The Empire Strikes Back at ‘Waiting for Superman’
(Via Ricochet.com) The American Federation of Teachers is very, very pleased with three stories appearing in liberal publications that purport to debunk aspects of the excellent documentary “Waiting for ‘Superman,'” a movie by “An Inconvenient Truth” Oscar winner Davis Guggenheim that exposes the sorry state of many public schools, particularly in poor urban districts, and pleads for more charter schools. This week the AFT sent out a press release happily including links to a would-be Diane Ravitch takedown of the film in The New York Review of Books as well as pieces in the Columbia Journalism Review and on a New York Times blog.The Times blog posting is a particularly substance-free attack on the film and an implicit defense of the status quo; it says that an impoverished Bronx mom who visited a dynamic Harlem charter school with her child then returned to the school with Guggenheim’s cameras in tow to recreate the experience of her first visit. Quel scandale! The Ravitch piece makes only the mildest murmurs of protest about teacher tenure, which as the film demonstrates is essentially awarded to any pedagogue who can remain breathing. Ravitch says tenure amounts merely to giving teachers “due process.” Well. It’s a process that leads to three out of 55,000 tenured New York City teachers getting the sack. Maybe all the others are doing a fine job.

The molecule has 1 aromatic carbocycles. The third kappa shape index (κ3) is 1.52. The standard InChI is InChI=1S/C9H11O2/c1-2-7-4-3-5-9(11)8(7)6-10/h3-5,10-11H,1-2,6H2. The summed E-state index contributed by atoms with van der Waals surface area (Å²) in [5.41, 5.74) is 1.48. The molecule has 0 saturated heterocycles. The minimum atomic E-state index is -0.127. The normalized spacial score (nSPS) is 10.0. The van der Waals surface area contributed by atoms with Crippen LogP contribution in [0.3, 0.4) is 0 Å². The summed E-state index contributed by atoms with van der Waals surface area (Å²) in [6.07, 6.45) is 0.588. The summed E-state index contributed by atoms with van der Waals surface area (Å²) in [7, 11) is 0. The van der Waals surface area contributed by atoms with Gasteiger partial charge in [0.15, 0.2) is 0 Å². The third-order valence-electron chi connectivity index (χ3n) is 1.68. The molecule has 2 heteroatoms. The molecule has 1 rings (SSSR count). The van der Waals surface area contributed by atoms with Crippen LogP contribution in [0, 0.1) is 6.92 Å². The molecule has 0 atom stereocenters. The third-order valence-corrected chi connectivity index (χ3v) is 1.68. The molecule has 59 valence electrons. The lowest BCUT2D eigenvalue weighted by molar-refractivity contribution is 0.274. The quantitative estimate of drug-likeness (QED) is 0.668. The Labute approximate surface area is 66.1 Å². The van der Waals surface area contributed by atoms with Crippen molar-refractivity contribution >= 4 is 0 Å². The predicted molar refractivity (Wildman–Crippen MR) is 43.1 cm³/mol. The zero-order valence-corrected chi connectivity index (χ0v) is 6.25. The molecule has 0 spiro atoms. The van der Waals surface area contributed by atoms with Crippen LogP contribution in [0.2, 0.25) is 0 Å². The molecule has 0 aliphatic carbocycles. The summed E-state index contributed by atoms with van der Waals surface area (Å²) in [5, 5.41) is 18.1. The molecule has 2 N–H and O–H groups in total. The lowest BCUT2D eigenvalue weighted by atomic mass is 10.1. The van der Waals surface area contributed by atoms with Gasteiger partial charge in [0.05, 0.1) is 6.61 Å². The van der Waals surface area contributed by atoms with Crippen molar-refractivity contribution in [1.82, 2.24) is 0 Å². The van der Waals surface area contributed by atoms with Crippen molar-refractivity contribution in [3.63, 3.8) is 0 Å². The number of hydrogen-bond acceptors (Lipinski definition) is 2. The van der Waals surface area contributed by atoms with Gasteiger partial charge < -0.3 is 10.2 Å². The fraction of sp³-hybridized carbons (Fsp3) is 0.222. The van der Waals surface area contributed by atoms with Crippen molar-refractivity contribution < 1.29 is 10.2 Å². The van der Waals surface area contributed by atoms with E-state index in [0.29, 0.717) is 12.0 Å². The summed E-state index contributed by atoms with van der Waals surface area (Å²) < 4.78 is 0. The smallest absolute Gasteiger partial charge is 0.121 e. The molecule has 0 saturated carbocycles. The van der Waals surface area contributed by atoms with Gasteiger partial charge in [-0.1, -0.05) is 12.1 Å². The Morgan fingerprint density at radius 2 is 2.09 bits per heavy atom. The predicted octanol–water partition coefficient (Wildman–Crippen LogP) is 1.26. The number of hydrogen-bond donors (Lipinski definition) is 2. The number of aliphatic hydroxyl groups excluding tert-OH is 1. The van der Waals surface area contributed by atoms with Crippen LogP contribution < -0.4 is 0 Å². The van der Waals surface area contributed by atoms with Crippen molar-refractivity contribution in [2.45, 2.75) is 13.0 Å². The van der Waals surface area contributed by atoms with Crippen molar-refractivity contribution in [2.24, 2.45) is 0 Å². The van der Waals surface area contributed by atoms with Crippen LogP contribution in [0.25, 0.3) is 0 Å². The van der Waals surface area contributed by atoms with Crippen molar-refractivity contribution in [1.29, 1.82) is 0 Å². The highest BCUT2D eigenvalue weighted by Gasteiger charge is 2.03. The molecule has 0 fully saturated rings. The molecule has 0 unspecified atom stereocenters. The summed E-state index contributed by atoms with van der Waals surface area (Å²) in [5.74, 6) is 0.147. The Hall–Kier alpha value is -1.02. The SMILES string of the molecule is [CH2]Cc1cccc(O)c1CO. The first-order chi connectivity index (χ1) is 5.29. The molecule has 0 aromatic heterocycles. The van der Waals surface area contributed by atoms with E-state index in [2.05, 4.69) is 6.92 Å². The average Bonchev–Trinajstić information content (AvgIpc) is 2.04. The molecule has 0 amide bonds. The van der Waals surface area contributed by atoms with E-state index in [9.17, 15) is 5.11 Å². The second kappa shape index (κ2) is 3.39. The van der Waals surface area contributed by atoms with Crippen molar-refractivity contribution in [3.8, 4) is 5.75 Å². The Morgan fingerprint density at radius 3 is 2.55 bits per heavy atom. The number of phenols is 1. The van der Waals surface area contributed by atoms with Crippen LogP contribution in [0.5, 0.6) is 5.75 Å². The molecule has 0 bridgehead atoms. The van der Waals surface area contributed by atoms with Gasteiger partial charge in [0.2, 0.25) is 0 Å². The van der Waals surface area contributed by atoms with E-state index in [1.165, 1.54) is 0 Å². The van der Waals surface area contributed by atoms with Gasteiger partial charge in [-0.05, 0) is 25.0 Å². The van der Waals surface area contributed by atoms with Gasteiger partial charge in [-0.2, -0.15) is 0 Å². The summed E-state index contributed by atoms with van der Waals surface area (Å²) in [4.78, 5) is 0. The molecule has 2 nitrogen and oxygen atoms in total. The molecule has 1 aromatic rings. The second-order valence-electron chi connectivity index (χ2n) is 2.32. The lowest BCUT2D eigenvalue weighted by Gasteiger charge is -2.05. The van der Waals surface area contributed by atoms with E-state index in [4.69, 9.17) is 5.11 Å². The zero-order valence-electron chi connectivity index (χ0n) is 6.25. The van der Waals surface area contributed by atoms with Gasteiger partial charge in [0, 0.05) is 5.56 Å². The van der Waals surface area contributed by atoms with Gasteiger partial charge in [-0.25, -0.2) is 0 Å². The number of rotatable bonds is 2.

The documentary effectively poses the question, “Have our schools gotten so bad that we’re willing to allow actual competition?” The teachers’ unions and their water-carriers in the press suddenly sound conservative when it comes to threats to repair a broken system. Slow down! Let’s think about this! What’s the rush? They essentially argue: Our kids are poor (so what can be done?), charter schools don’t always succeed (no one said they did: the point of free markets in anything is that bad businesses be allowed to fail, yet this principle is almost never applied to any obviously failing public school), the charter schools are cherry-picking motivated students (though why the best students at the worst schools should be damned to suffer a poor education is never explained) and, of course, that schools need to be lavished with ever-more “resources,” though Guggenheim ably demonstrates that some charter schools that spend a fraction of what public schools do show substantially better results.
“Waiting for ‘Superman'” has done well, though not spectacularly, at the box office, with receipts over $5 milllion. What the teachers’ unions really, really don’t want to happen is for the film to reap an Oscar nomination for Best Documentary. Such an honor would entice many more Americans to see this vital film.